How to Grow Your Own Bay Leaf Laurel

If you enjoy growing fresh herbs, growing your own bay leaf laurel plant will add an exotic flair to your indoor or outdoor garden.

Bay leaves have been used for cooking and medicine for thousands of years. The bay leaf laurel plant (Laurus nobilis) is native to the Mediterranean. It usually grows as a shrub, but it can reach up to 60 feet (18 meters) tall. Bay laurel will also adapt well to smaller spaces and makes a great container plant.

Letís take a closer look at growing bay plants, harvesting and storing the leaves, and some recipe ideas for your fresh crop.

Related: 9 Uses for Bay Laurel

Potted bay plant

HOW TO GROW BAY LEAF LAUREL: WHERE TO START

The easiest way to start a bay plant is to buy one from your local garden center if they have them in stock. You can also buy a package of bay laurel seeds online, or take a cutting of a bay plant if they grow in your local area.

As a word of caution, make sure whatever plant or seed you start with is labelled Laurus nobilis. Some plants called similar names, like bay or sweet bay, may be different species that are not edible. And if youíre not sure a cutting is from a true bay laurel plant, get a professional identification before eating it.

If youíre starting your bay laurel from seeds, plant the seeds about 1/8-inch deep (3 millimeters) in a well-draining potting mix in a small pot. Keep it around 70 degrees Fahrenheit (21 degrees Celsius) and water regularly. Germination can be irregular, taking anywhere from 10 days to 6 months.

If youíre starting your bay from cuttings, check out the San Francisco Chronicleís detailed instructions on how to root a bay leaf cutting.

CULTIVATION OF YOUR BAY PLANT

Bay plants are hardy to USDA zone 8 and canít tolerate frost. If you live in a colder region, your bay tree will have to come inside for winter.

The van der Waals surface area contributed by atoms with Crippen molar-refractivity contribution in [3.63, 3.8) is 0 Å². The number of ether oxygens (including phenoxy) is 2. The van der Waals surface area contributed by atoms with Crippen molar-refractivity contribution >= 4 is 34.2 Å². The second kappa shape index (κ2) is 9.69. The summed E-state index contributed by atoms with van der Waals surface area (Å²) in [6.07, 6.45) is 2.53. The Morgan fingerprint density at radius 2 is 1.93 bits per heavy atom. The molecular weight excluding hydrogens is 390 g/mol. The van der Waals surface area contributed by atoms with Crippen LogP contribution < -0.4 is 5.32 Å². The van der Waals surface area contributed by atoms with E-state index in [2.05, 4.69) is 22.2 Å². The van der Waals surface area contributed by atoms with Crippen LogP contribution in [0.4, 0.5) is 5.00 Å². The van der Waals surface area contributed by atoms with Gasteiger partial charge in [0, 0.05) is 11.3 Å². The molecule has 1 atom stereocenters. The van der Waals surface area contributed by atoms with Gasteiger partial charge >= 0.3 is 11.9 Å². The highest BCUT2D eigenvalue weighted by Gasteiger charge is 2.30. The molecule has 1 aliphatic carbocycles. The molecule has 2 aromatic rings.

When planting a bay tree outside, choose a location with full sun to partial shade. They do best in soil thatís rich in organic matter. Water your plant as needed, usually only after 7 to 10 days if youíve had no rain. Mulch the surface of the soil to retain water and provide winter protection for the roots as bay trees tend to have shallow root systems.

Bay trees are slow-growing, so minimal pruning is needed. You can prune to shape them as they grow, or they can be made into hedges or topiaries.

For indoor or potted bay laurels, keep in mind that the size of the pot will dictate the size of the plant. A smaller pot will naturally keep the growth in check. Whereas, a large pot will allow your bay to grow more. Bay plants will do fine growing in a 6-inch (15 centimeter) pot on your window sill, or as larger specimens in pots 24 inches (61 centimeters) and up.

Keep your containers in a sunny or bright location and use a well-draining potting mix. Allow the surface of the soil to dry out in between watering. Your bay will benefit from added fertilizer or compost periodically.

Harvesting bay leaves

HOW TO HARVEST YOUR BAY LEAVES